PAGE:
The more you expand your power to those around you, the more powerful you become.
True power isn’t individual. Exceptional leaders exponentially expand influence through the empowerment of those around them. Authoritarian, top down leaders, are limited to their own knowledge and skill. Collaborative leadership is limitless; it has endless capacity.
Don’t lead by your title or organizational authority. If you truly want to lead, do so through trust, respect, and service. Model the behavior you desire from others; lead with humility, kindness, and love.
Grit is believing in yourself. Without belief, you will give up.
We hear a lot about grit these days. We know we are living in a global, rapidly changing world that demands we learn from mistakes. We are going to fail . . . we are going to miss the mark from time to time.
When we live our lives with purpose, when our values are in alignment with our behaviors, we don’t give up. When we believe in the work we are doing, when we are committed to the Power of the Team, we demonstrate grit. If something is worth doing, you must believe in it. When you are purpose-driven, and you have trust in your team, you will persevere and do the work together.
An extraordinary life is created by stringing together extraordinary days.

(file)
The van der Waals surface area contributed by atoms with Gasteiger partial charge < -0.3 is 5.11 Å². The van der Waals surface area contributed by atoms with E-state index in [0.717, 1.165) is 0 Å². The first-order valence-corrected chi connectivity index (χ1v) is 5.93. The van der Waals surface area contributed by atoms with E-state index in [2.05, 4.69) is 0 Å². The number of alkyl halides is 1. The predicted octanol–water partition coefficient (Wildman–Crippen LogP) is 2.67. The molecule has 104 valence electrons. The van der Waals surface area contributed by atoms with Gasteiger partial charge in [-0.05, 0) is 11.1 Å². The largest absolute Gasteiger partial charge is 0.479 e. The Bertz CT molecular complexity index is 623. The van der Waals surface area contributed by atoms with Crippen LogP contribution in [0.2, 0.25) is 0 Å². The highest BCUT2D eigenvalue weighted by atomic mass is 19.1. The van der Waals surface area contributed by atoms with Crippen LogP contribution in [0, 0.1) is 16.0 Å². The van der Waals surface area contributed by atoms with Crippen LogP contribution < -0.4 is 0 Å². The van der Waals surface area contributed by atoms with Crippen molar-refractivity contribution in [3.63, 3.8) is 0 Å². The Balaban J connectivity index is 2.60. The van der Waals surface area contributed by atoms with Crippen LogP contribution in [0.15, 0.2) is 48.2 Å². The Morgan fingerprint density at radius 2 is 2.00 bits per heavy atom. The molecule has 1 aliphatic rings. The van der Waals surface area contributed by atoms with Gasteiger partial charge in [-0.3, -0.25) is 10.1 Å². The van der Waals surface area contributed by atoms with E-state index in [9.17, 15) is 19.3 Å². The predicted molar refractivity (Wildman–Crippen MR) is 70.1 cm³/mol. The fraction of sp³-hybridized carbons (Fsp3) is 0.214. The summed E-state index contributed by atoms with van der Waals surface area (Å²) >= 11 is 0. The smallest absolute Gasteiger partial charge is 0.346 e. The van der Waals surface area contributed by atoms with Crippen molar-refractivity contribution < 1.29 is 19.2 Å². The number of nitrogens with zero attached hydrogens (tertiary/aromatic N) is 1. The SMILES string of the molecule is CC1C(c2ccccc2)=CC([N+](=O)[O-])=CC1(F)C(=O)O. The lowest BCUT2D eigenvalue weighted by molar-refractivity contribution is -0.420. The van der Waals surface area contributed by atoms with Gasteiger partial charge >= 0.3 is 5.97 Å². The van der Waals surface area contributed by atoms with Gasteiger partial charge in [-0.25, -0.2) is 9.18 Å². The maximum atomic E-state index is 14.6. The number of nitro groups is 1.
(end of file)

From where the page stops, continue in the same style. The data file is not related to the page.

There is no shortcut to success. There is no path to elite that doesn’t include failures, obstacles, and struggles. Our life’s journey is marked with successes, failures, and constant learning. The students in our schools must find both success and experience failures as learning experiences. School is a safe place . . . a place specifically designed to learn through experience.
For every student in our buildings to live extraordinary lives, we are required to balance goals and process. It isn’t about the single action; it’s not the success of today. What creates extraordinary is the commitment to be discipline and focused each day. When we are the best version of us today, it is extraordinary. When we act with purpose day after day, we can achieve great success. Make today extraordinary.
Our attention tells the brain what to repeat. Thus, to encourage excellence we must “spotlight the right.”
What we think, our self-talk, determines how we behave. Negative people, those who are always focused on other’s faults and blame everyone else for their troubles, unknowingly sentence themselves to negative lives. Negativity is a cycle. More importantly, negative people spread their negativity to others.
Positive people, those who “spotlight the right” and share gratitude for others, are tipping the scale for success in their favor. Brain research confirms, the chemical composition of our brains change when we are positive. We are healthier, happier, and more successful when we discipline our thoughts to focus on the positive aspects of our lives.
The science is clear. There is no reason to be undisciplined and permit ourselves to dwell in negative, critical behaviors. Be intentional. Remove yourself from negative environments and be discipline in your self-talk.
Happiness is not something ready-made. It comes from your own actions. – Dalai Lama